A leading international Greek scientist dreams of a future where the environment will be sustainable and protected, making great contributions to global patent research and unprecedented studies in many different scientific fields. She promises many more decisive future interventions for a hopefully better world and we believe based on evidence that she will succeed!
By Mia Kollia
Translated by Alexandros Theodoropoulos
Athanasia Athanasiou is a Permanent Researcher at the Italian Institute of Technology (Istituto Italiano di Tecnologia) in Genoa, Italy, head of the Smart Materials team, an interdisciplinary team of 50 members that develops sustainable, biocompatible, intelligent composites and nanomaterials to be applied in medicine, environmental protection, sanitation and purification of drinking and marine water, active food protection, robotics and more. In the last 15 years she has supervised more than 45 doctoral dissertations and 35 postdoctoral programs.
Being a woman in a male- dominated scientific field, how do you experience all this?
There is absolutely no reason for the scientific field to be male dominated. Women have the same abilities as men, plus they’re often more methodical and inventive. Therefore they can excel in this field if they love their science, set it as a goal and if they have perseverance and patience. This is exactly how I experience it, believing that gender doesn’t matter at all. I'm glad to see more and more young women getting involved in science and research. The way they look at things can change the course of science and avoid misuse of research findings in the future.
How did you decide to study in this field and specialisation? Was this apparent during your childhood and adolescence? What were you like as a child?
I was a good student at school. I think I had a pretty high sense of duty and although I enjoyed spending carefree hours with my friends, I never neglected studying and school. I preferred science and an amazing physics teacher I had at the 22nd Lyceum of Athens, Mrs. Hatzidaki who helped me understand and love Physics, also contributed to this. At the same time, I really liked sports and I spent many hours as a teenager in track and field training at the Panhellenic Sports Club. I believe that this helped me in learning to fight and not giving up. So around the age of 15, I decided that what I really needed to do was to study Physics or Chemistry in order to understand the world around me and then to do some research to help people with new discoveries. This decision was strengthened a lot during my studies at the Department of Physics at the University of Ioannina.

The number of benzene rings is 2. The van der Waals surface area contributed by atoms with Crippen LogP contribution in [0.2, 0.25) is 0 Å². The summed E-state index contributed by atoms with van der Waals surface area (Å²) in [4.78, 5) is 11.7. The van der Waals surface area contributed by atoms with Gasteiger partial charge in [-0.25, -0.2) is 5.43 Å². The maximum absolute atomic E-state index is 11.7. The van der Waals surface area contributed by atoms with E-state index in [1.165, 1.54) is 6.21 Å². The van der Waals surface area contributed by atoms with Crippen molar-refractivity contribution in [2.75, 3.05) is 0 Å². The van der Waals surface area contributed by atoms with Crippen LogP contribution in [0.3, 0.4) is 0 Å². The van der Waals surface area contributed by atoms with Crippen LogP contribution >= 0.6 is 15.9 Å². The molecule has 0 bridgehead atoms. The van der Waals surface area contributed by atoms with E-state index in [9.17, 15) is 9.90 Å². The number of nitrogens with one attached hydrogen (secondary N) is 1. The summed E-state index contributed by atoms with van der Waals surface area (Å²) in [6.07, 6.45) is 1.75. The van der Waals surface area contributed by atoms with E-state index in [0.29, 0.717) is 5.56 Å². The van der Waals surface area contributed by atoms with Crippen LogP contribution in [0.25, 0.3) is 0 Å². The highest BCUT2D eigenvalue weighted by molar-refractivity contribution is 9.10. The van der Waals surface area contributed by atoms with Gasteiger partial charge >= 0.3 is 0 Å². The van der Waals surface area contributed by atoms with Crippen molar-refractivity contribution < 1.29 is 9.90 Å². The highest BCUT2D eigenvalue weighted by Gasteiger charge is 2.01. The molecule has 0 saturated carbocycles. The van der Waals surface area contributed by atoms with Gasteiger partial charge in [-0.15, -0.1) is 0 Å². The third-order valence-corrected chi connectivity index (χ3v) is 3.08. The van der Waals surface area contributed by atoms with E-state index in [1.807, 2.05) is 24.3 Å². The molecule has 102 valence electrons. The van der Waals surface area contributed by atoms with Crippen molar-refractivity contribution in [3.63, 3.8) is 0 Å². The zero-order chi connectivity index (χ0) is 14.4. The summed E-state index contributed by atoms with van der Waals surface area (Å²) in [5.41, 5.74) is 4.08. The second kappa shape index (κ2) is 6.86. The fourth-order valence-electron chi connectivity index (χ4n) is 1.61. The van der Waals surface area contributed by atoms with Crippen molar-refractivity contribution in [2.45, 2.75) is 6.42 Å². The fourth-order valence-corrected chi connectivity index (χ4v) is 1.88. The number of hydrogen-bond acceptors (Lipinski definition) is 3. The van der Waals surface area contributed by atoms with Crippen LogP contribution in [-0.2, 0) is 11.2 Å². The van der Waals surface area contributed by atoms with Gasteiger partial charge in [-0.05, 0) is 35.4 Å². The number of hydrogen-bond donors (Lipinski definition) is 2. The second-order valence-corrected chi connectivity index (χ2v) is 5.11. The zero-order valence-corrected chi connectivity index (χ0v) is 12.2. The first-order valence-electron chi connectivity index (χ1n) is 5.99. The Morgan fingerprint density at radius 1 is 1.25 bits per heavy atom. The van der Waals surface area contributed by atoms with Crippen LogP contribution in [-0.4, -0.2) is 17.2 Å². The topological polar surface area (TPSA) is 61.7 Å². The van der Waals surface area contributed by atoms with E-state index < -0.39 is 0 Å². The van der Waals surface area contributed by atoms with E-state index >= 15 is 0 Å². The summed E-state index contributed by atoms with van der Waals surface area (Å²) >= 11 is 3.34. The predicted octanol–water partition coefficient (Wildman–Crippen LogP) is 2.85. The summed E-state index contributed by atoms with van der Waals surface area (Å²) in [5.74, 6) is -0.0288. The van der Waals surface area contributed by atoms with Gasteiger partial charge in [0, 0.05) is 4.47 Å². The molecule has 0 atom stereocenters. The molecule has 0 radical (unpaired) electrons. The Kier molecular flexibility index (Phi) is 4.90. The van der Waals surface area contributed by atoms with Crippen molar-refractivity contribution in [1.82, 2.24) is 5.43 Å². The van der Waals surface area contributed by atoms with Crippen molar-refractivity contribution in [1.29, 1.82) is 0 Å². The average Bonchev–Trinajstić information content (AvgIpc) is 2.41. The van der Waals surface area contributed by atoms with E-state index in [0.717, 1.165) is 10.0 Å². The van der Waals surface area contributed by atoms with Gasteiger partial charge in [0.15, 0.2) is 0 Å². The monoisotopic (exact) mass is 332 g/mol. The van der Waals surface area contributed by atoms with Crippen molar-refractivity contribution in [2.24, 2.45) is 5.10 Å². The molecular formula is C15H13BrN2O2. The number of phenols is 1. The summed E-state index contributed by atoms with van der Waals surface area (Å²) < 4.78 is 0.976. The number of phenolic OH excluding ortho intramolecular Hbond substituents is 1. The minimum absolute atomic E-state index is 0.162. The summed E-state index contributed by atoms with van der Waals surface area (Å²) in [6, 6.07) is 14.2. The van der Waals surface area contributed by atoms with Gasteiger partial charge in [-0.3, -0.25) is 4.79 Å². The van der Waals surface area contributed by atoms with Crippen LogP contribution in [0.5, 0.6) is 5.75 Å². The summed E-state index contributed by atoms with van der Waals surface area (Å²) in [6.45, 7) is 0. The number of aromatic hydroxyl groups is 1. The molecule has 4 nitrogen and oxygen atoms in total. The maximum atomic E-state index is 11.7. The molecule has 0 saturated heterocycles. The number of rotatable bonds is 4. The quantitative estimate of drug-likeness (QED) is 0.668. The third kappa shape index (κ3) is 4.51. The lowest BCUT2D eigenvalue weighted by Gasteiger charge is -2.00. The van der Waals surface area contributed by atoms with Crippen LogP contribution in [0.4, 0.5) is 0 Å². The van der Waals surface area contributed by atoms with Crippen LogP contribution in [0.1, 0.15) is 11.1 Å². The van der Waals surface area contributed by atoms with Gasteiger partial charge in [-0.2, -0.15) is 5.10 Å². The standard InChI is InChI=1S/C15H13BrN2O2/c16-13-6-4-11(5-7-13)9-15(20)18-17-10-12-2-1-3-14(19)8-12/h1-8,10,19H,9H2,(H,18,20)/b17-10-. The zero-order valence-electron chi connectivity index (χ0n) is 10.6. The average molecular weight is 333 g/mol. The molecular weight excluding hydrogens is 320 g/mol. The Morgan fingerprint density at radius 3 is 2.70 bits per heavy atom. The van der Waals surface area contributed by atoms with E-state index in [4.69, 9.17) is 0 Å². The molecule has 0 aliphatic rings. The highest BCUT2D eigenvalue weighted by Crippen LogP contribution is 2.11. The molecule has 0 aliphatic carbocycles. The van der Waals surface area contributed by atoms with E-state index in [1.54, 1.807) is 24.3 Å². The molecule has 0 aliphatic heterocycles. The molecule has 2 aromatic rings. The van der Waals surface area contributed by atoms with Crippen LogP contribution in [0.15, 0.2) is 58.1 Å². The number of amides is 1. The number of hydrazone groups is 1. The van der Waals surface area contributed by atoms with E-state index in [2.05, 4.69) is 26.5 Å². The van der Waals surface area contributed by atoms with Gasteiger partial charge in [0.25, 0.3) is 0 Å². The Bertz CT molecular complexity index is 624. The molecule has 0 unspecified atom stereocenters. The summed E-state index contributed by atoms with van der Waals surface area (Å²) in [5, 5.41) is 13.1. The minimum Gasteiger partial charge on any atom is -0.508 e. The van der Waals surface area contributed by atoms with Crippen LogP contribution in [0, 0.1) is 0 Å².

What were the most important decisions and moments of your journey that have defined your career?
The most important moments that defined my course so far have always been related to decisions for change, like when I graduated from the University and decided to go for postgraduate studies in the UK, when I went to Crete to start my research course no longer as a student but as an independent researcher, when I decided to go abroad again, to Italy, because I saw a new challenge and I followed it. These changes and the experiences they offer are very important for scientific researchers because they provide invaluable knowledge and are stepping stones for the future course. Some people are afraid of it and it is certainly not always easy, but it’s actually fundamental because it opens the mind and scientists should have an open mind.
Italy and Greece - similarities and differences, weaknesses and loves.
Italy and Greece are two beautiful countries with wonderful people; similar lifestyle, similar habits, strong family ties, strong friendships. I grew up in Greece; the smells, the sounds, people’s habits, the customs, everything is deeply rooted in me. In Greece I have my family and my childhood friends. Greece is my weakness. Italy hugged me and generously offered me opportunities for development. I’ve built my new family here; my son is growing up here, in Italy. I love Italy because I feel that Italy loves me too. For me, Greece and Italy are both great homelands, united by the Ionian Sea or the Adriatic, as the Italians say.